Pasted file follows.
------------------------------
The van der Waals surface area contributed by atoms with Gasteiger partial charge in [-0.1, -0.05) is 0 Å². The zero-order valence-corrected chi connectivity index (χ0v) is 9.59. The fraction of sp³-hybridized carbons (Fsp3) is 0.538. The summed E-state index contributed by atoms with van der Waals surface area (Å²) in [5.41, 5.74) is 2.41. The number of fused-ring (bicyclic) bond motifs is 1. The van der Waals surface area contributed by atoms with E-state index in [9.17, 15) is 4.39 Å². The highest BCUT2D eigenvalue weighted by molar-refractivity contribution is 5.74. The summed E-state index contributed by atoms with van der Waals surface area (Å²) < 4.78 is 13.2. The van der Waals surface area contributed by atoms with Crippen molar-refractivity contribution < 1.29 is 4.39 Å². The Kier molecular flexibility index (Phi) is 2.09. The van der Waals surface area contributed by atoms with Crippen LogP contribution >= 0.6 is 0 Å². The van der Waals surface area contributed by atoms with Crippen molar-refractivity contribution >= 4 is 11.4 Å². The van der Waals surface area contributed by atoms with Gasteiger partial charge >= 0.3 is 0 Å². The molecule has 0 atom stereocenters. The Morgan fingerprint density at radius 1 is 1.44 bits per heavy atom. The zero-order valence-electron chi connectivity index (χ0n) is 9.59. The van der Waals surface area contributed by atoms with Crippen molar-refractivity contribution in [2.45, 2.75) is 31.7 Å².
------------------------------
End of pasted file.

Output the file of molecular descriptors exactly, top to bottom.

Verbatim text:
The van der Waals surface area contributed by atoms with Gasteiger partial charge in [-0.1, -0.05) is 0 Å². The zero-order valence-corrected chi connectivity index (χ0v) is 9.59. The fraction of sp³-hybridized carbons (Fsp3) is 0.538. The summed E-state index contributed by atoms with van der Waals surface area (Å²) in [5.41, 5.74) is 2.41. The number of fused-ring (bicyclic) bond motifs is 1. The van der Waals surface area contributed by atoms with E-state index in [9.17, 15) is 4.39 Å². The highest BCUT2D eigenvalue weighted by molar-refractivity contribution is 5.74. The summed E-state index contributed by atoms with van der Waals surface area (Å²) < 4.78 is 13.2. The van der Waals surface area contributed by atoms with Crippen molar-refractivity contribution < 1.29 is 4.39 Å². The Kier molecular flexibility index (Phi) is 2.09. The van der Waals surface area contributed by atoms with Crippen LogP contribution >= 0.6 is 0 Å². The van der Waals surface area contributed by atoms with Crippen molar-refractivity contribution >= 4 is 11.4 Å². The van der Waals surface area contributed by atoms with Gasteiger partial charge >= 0.3 is 0 Å². The molecule has 0 atom stereocenters. The Morgan fingerprint density at radius 1 is 1.44 bits per heavy atom. The zero-order valence-electron chi connectivity index (χ0n) is 9.59. The van der Waals surface area contributed by atoms with Crippen molar-refractivity contribution in [2.45, 2.75) is 31.7 Å².